35. See Bruno Tertrais, “‘On the Brink’—Really? Revisiting Nuclear Close Calls since 1945,” The Washington Quarterly 40, no. 2 (2017): 51–66. 
  36. See Bruno Tertrais, “‘On the Brink’—Really? Revisiting Nuclear Close Calls since 1945,” The Washington Quarterly 40, no. 2 (2017): 51–66. 
  37. Theodore Caplow, Armageddon Postponed: A Different View of Nuclear Weapons (Lanham: Hamilton Books, 2010), 38. 
  38. In a private correspondence. 
  39. Jean-Pierre Dupuy, La Guerre qui ne peut pas avoir lieu: Essai de métaphysique nucléaire (Paris: Desclée de Brouwer, 2019). 
  40. My readers may have been misled by the use of the adjective “fantastic” applied to Ellsberg’s book. They may have understood it as meaning “extremely good.” But this, according to the Cambridge English Dictionary, is the informal, and maybe American English meaning. The word’s literal sense is “very unusual, strange, or unexpected.” I believe this can be said of Ellsberg’s book without praising it, especially in view of his treatment of nuclear deterrence. 
  41. Daniel Ellsberg, “Risk, Ambiguity and the Savage Axioms,” Quarterly Journal of Economics 75 (1961): 643–69. 
  42. Three books of mine in English expound this idea: The Mark of the Sacred (Stanford, Stanford University Press, 2013); Economy and the Future: A Crisis of Faith (East Lansing: Michigan State University Press, 2014); A Short Treatise on the Metaphysics of Tsunamis (East Lansing: Michigan State University Press, 2015).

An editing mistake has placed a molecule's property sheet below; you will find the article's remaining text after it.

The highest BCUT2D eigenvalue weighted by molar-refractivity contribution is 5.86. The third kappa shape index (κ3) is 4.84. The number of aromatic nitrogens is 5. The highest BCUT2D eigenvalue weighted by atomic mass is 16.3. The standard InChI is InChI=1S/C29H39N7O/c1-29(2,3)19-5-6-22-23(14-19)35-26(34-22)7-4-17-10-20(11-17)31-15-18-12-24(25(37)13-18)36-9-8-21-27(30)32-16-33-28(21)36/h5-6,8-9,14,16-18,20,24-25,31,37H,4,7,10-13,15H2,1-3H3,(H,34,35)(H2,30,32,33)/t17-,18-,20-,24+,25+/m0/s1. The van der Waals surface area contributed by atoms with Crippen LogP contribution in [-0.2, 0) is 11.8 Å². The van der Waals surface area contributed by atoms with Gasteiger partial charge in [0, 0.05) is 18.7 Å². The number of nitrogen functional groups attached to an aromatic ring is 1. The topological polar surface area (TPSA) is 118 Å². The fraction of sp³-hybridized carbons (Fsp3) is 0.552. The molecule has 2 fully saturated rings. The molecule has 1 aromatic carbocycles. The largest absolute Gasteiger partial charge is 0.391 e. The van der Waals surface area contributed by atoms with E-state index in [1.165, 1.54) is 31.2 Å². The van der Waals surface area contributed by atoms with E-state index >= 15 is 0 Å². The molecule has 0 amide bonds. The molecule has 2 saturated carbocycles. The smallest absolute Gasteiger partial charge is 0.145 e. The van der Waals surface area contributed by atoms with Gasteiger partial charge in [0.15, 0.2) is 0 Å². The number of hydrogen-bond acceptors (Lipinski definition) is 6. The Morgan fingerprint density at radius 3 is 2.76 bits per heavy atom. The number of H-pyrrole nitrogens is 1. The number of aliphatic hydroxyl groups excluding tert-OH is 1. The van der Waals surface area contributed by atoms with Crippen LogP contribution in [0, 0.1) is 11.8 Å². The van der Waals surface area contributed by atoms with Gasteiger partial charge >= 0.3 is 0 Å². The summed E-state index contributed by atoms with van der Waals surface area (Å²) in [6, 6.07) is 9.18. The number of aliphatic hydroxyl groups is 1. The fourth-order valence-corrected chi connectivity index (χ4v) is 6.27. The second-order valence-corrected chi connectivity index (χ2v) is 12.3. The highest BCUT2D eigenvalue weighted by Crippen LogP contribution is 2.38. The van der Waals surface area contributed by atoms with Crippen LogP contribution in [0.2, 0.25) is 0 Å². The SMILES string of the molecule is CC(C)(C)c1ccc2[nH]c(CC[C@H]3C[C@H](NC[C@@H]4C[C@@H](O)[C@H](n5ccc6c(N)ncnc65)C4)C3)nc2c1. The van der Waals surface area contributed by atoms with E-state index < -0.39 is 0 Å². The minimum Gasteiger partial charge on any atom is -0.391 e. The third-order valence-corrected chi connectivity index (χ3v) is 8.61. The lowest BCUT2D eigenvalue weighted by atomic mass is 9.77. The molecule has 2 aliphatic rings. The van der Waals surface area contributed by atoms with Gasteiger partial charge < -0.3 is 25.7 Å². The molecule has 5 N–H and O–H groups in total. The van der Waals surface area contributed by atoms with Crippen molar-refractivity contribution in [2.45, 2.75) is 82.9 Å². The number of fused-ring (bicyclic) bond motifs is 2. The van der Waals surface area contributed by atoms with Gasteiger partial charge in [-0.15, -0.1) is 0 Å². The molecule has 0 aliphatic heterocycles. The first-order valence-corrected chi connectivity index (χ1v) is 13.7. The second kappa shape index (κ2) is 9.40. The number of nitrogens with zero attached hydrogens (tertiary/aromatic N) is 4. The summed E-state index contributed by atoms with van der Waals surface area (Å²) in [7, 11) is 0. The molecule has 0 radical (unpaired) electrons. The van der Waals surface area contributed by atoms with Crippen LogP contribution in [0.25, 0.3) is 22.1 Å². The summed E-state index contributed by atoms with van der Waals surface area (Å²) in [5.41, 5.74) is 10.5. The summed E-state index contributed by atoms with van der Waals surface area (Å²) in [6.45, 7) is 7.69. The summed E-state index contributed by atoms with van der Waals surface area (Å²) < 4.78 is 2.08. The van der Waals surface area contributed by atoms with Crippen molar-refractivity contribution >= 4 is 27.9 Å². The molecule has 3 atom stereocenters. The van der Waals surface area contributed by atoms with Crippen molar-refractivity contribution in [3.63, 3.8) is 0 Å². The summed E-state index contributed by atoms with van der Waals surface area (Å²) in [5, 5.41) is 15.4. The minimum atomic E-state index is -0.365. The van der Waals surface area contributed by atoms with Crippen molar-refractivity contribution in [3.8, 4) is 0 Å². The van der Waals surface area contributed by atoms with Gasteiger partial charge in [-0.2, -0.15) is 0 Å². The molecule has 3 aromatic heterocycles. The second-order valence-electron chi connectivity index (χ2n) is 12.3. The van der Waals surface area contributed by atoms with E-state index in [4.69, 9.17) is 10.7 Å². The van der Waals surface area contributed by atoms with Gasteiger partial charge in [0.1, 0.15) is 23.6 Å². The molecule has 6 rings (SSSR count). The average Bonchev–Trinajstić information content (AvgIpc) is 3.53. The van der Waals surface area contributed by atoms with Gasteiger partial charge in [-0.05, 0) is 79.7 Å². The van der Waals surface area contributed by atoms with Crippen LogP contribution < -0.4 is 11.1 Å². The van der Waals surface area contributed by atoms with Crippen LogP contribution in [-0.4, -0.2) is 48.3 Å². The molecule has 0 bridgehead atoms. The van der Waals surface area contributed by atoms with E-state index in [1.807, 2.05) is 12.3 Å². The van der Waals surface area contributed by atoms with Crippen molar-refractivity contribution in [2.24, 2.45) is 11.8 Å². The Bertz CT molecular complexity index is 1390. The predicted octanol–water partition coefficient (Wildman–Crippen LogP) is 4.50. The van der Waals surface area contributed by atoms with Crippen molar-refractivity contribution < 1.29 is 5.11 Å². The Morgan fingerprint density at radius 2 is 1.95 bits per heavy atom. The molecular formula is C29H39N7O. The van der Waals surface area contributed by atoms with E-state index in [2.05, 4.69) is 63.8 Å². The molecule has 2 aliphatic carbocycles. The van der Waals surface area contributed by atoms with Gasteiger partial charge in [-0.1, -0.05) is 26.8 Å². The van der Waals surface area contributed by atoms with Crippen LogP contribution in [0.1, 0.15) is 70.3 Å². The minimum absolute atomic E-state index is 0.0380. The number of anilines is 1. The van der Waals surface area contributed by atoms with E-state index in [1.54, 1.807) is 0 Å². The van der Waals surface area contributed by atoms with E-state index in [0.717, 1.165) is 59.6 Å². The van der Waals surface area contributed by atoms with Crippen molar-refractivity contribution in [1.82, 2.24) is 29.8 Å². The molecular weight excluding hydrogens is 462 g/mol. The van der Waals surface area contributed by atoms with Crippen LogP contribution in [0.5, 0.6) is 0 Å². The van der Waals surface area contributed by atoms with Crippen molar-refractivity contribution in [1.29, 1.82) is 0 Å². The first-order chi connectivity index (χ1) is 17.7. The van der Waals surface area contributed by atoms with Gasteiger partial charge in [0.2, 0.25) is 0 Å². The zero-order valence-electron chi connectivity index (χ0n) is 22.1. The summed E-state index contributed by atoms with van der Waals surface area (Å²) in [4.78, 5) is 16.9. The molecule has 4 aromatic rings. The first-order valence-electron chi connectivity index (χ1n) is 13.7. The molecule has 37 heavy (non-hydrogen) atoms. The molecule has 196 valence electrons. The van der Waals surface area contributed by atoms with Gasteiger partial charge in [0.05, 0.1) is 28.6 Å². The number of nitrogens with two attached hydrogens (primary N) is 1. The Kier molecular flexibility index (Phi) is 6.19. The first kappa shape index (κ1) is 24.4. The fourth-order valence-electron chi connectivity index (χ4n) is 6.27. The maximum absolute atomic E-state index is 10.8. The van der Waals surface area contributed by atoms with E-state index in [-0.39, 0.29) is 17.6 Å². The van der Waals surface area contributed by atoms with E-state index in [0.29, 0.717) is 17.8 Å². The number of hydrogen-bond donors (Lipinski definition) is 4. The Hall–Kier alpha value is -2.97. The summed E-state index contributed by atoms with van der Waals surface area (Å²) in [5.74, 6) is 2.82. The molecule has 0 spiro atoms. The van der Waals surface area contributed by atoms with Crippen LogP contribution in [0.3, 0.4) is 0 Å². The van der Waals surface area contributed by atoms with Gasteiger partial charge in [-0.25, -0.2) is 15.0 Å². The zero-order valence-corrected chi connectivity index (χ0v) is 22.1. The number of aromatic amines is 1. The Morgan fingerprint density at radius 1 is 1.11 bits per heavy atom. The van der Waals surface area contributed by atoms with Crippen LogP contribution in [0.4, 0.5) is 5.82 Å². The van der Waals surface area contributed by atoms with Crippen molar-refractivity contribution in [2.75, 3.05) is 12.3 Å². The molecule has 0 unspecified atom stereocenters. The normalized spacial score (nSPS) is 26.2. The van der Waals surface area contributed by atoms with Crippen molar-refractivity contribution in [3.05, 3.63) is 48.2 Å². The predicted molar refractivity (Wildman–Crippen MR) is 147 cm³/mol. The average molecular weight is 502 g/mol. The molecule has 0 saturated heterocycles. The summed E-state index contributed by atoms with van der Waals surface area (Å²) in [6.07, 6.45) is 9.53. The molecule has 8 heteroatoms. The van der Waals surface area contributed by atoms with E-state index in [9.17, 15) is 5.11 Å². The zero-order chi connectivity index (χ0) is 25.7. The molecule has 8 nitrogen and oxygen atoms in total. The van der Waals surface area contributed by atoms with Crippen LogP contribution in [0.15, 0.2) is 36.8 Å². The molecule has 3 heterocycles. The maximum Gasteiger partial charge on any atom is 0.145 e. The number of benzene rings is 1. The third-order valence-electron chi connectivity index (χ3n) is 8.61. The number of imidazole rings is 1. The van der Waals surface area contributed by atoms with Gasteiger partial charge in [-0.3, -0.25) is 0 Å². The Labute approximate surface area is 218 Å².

43. The French original version, published in the same issue of Inference, was more explicit in this regard. 
  44. The French text, which Omand was welcome to consult, is unambiguous as it starts with the formula “On croyait savoir que …,” a phrase which points to a false belief. The second sentence of the English translation would have been more precise if “has” had been replaced by “would have”: “a nation [according to this belief] would have only one goal.” The context did not allow for any ambiguity. 
  45. He apparently stopped reading long before the passage which states, “Nuclear weapons are far from the weapons of nonuse suggested by the theory of deterrence,” a phrase which contradicts head-on his assertion. 
  46. William Perry, My Journey at the Nuclear Brink (Stanford University Press, 2015). 
  47. Daniel Ellsberg, The Doomsday Machine: Confessions of a Nuclear War Planner (New York: Bloomsbury, 2017), 310. 
  48. John Bolton, “The Legal Case for Striking North Korea First: Does the Necessity of Self-Defense Leave ‘No Choice of Means, and No Moment of Deliberation’?” Wall Street Journal, February 28, 2018. 
  49. John Mecklin, “A Message from Our Editor,” Bulletin of the Atomic Scientists, June 25, 2019, summarizing Alida R. Haworth, Scott D. Sagan, and Benjamin A. Valentino, “What Do Americans Really Think about Conflict with Nuclear North Korea? The Answer Is Both Reassuring and Disturbing,” Bulletin of the Atomic Scientists 75, no. 4 (2019), doi:10.1080/00963402.2019.1629576. 
  50. John Mecklin, “Former Defense Secretary William Perry: Why We Must Describe Doomsday to Keep It from Happening,” Bulletin of the Atomic Scientists 75, no. 6 (2019), doi:10.1080/00963402.2019.1680046. 

Bruno Tertrais is Deputy Director of the Foundation for Strategic Research.

Jean-Pierre Dupuy is Professor Emeritus of Social and Political Philosophy at the École Polytechnique in Paris and Professor of Political Science at Stanford University.